Chicken tikka is a chicken dish originating in Mughal Empire the Indian subcontinent; the dish is popular in India, Bangladesh and Pakistan. It is traditionally small pieces of boneless chicken baked using skewers on a brazier called angeethi after marinating in Indian spices and dahi (yogurt)—essentially a boneless version of tandoori chicken. The word tikka (Tike in Turkish, and Tikə in Azerbaijani) is a Persian word, meaning “bits” or “pieces”. It is also a chicken dish served in Punjabi cuisine. The Kashmiri version of the dish, however, is grilled over red-hot coals, and does not always contain boneless pieces. The pieces are brushed with ghee (clarified butter) at intervals to increase its flavour, while being continuously fanned. It is typically eaten with green coriander and tamarind chutney served with onion rings and lemon, or used in preparing a chicken tikka masala.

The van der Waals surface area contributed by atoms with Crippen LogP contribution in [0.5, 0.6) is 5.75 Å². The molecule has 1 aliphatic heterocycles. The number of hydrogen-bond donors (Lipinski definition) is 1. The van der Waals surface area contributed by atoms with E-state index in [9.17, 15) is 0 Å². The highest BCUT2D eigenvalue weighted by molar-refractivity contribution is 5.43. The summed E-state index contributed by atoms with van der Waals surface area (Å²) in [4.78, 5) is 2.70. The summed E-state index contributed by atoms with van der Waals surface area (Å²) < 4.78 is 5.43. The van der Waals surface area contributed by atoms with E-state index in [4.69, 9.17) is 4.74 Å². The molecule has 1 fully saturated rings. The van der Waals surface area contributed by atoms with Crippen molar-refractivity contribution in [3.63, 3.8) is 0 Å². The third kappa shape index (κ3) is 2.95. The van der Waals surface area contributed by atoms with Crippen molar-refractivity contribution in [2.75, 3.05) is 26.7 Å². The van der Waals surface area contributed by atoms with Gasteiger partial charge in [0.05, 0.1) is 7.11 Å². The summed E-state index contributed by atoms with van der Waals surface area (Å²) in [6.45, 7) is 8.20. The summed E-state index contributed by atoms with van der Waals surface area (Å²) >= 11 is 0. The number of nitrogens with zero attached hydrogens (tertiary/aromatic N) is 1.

A chicken tikka sizzler is a dish where chicken tikka is served on a heated plate with onions. The dish is also popular in Afghanistan, though the Afghan variant (like many other Persian, Turkish, and Arab dishes) is less spicy compared to the variants in the Indian subcontinent and uses beef and lamb in addition to chicken.